How a Community Grant can help caregivers in your community to connect and support each other

Caregivers so often put others’ needs ahead of their own. That’s why there are community groups dedicated to helping carers to look after their own mental wellbeing. Read more about how a Community Grant can support this goal.

Caregivers are known for putting others first, often at a high cost to their own wellbeing, and without proper support networks.

When Special Needs Fraser Coast surveyed local caregivers about their experiences of parenting a young person with a disability, they discovered feelings of social isolation and anxiety. The parents described these challenges as major barriers to accessing community events and support groups.

Karen Baker, founder and director of Special Needs Fraser Coast, has long felt that this is a problem that needs to be addressed within communities, which is why she created a way to do just that.

“The challenges are endless when you’re caring for a child with a disability. It’s very isolating, very lonely, and you’re so busy empowering and advocating for your child that you forget about yourself,” says Karen.

The initiative inspired by personal experience

Special Needs Fraser Coast is operated by volunteers, with goals to provide informal and free peer support for young people with a disability, their families and carers.

Karen was inspired to help others through her own parenting experiences. “My daughter was diagnosed with a disability and there was no support around,” she says, “and so it's always been a dream of mine to help the carers and start an opportunity for carers to put ourselves first for a change.”

In the early days, Special Needs Fraser Coast existed only as a Facebook page for the parents of children with a disability, with the aim of being a safe place to learn, grow and support each other. In recent years the association has grown but remains a place for caregivers to learn and support themselves and others.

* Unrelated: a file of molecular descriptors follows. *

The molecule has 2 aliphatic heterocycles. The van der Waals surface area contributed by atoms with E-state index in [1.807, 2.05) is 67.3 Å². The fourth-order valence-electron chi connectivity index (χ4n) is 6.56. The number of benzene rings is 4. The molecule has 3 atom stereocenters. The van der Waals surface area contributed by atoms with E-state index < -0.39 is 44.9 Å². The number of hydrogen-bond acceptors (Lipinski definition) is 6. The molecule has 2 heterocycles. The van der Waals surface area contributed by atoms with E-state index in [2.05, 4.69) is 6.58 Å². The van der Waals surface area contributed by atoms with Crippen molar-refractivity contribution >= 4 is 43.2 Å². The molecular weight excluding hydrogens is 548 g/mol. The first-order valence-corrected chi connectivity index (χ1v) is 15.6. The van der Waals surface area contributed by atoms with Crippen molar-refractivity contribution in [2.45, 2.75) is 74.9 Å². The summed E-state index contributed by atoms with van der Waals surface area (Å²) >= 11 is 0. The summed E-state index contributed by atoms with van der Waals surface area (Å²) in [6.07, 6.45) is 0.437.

Part of that growth has been in creating events and activities that connect people. Special Needs Fraser Coast now facilitates a successful inclusive singing choir, and a Sunday soccer and barbecue afternoon, where families can meet to feel safe and supported, make new friends and catch up with long-held connections.

“I've made some very deep, lifelong friends with other carers because we understand one another, we understand the hardships,” Karen says, adding that these relationships help to ease the challenges. “I think if we can make somebody else’s journey a little bit easier, then we’re doing a good thing.”

Get Your Happy On: a new initiative that puts parents and carers first

It was this desire to reach out, and to help parents and carers, that inspired Get Your Happy On, the new initiative from Special Needs Fraser Coast.

Funded by an Australia Post Community Grant, Get Your Happy On is a series of evidence-based workshops for caregivers of children with a disability. The workshops teach self-care tools, resilience strategies, and coping techniques such as breathing and meditation. This results in the caregivers being able to better manage their mental and emotional health and gives them the confidence to participate in the community.

“It normalises mental health strategies,” explains Kimberley Robyn, a wellness coach and creator of Get Your Happy On. “And it has a ripple effect. The mums take it home to the families and the kids, and then it’s getting out to the wider community.”

The workshops are also a time for parents and carers to socialise with others who understand what they’re going through, as well as having some time out. Giving caregivers the opportunity to put themselves first, which is so often a rarity for parents and carers of children with a disability, is a welcome relief to participants.

Kimberley believes that events like this create an important connection between people who need to gather support from others. “Connection is so important in mental health. The really strong bonds, the friendship and the support that they have within the group is so rewarding, and it’s something that I think will continue long into the future.”

Connecting local communities

Australia Post is delivering the goods for local communities with grants to support mental wellbeing. Because when we connect, we feel better.